June 14, 2021

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Study reveals effect and opportunities for advocacy after COVID-19


According to the study, 35.7 percent consider that their biggest challenge during the pandemic was migrating to remote work. Meanwhile, 30.6 percent of the legal professionals surveyed indicated that their greatest challenge was the decrease in their clientele.

SAN JUAN – The study on the legal services industry prepared annually by Microjuris.com together with the Technical Studies firm, and which was released this Tuesday, showed the challenges and adaptability of legal professionals in the face of the COVID-19 pandemic.

The study revealed that 59.3 percent of the legal professionals surveyed experienced a reduction in their salary or the number of hours worked during the pandemic.

This, despite the fact that in 2019 they experienced an increase of 2.4 percent in their average salary, compared to 2018.

“Our legal system is not only made up of institutions. Understanding the state of the law operators and operators is key to providing conditions that favor access to justice. This longitudinal study can guide the formulation of public policies that support a legal profession and industry that has adapted to the external challenges of recent years, particularly after the COVID-19 pandemic, ”explained the chief executive officer of Microjuris.com, the attorney Ataveyra Medina Hernández.

According to the study, 35.7 percent consider that their biggest challenge during the pandemic was migrating to remote work. Meanwhile, 30.6 percent of the legal professionals surveyed indicated that their greatest challenge was the decrease in their clientele.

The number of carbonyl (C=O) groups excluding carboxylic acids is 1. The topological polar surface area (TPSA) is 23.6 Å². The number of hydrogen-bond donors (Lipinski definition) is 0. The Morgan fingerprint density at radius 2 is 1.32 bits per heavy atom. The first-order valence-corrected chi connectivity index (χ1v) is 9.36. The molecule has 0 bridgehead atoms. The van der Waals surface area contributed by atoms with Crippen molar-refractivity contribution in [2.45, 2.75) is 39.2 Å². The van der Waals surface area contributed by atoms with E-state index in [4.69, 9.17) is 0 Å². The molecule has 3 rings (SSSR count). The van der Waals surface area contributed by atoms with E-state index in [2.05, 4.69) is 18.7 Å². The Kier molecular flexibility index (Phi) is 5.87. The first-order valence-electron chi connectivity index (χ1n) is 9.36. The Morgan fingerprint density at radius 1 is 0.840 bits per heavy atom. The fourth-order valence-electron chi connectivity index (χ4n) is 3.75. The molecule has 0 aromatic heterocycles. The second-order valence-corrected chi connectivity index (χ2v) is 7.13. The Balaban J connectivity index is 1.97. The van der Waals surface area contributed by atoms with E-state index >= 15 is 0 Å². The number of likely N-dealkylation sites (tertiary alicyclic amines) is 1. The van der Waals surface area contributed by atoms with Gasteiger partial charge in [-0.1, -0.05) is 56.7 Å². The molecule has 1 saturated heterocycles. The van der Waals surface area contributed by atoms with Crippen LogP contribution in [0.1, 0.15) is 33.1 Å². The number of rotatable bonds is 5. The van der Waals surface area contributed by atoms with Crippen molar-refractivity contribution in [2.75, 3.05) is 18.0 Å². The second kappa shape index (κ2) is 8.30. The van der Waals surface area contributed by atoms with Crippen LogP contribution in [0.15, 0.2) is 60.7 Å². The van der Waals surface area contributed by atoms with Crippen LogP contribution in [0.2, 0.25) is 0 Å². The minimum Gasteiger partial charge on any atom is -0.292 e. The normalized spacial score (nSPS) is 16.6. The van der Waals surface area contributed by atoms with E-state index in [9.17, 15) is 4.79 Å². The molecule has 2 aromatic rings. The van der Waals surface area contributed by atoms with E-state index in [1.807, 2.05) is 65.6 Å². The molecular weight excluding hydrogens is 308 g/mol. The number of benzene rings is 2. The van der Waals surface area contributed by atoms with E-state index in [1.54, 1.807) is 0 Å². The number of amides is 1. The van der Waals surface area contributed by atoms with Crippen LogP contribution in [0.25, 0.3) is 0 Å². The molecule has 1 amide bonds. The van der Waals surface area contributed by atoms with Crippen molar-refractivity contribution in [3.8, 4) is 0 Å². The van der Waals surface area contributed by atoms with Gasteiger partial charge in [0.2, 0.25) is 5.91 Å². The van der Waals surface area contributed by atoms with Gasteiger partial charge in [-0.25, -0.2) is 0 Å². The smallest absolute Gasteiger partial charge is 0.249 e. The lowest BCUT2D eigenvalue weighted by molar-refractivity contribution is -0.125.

The director of analysis and social policy of Technical Studies, Anitza María Cox Marrero, said that “the longitudinal view allows us to observe the changes in the work modalities of legal professionals after COVID-19 and how this affects the redefinition of legal practice and legal services ”.

In terms of adaptability, the survey results show that the number of lawyers who work from home increased by 11.9 percent.

During 2019, only 22.7 percent of legal professionals worked from home. In 2020, the figure reached 34.6 percent.

“The study shows a portrait of the trends of opportunity that can emerge from the COVID-19 pandemic. For example, the increase in the use of technology to make the practice viable continues to increase. The diversification of the exercise of the legal profession is a trend that we must continue to look at ”, underlined the lawyer Medina Hernández.

The expression arises because there is an increase in the percentage of lawyers who practice the profession in private companies, local, state or federal government and in non-profit entities.

The study also shows that the number of legal professionals who say they will move from Puerto Rico in the next three years fell by 9.1 percent.

The study is a collaboration between the Microjuris company and the Technical Studies firm to provide a longitudinal measure of the legal services industry in Puerto Rico, its size, characteristics and trends.

The profile of the legal profession

The study had the participation of about 650 lawyers, of the almost 13,944 legal professionals who are licensed in Puerto Rico. It has a margin of error of plus or minus 3.8 percent at a 95 percent confidence level.

The study reveals that 50.8 percent of legal professionals identify as male, 48.8 percent identify as female, and .05 percent identify as transgender.

The median age of male and female lawyers is 50 years. 50.5 percent have incomes that exceed $ 75,000 annually. 36 percent have graduate studies in addition to the Juris Doctor degree.

80 percent of lawyers have provided probono services at some point. 52 percent of legal professionals provided probono services in 2019.



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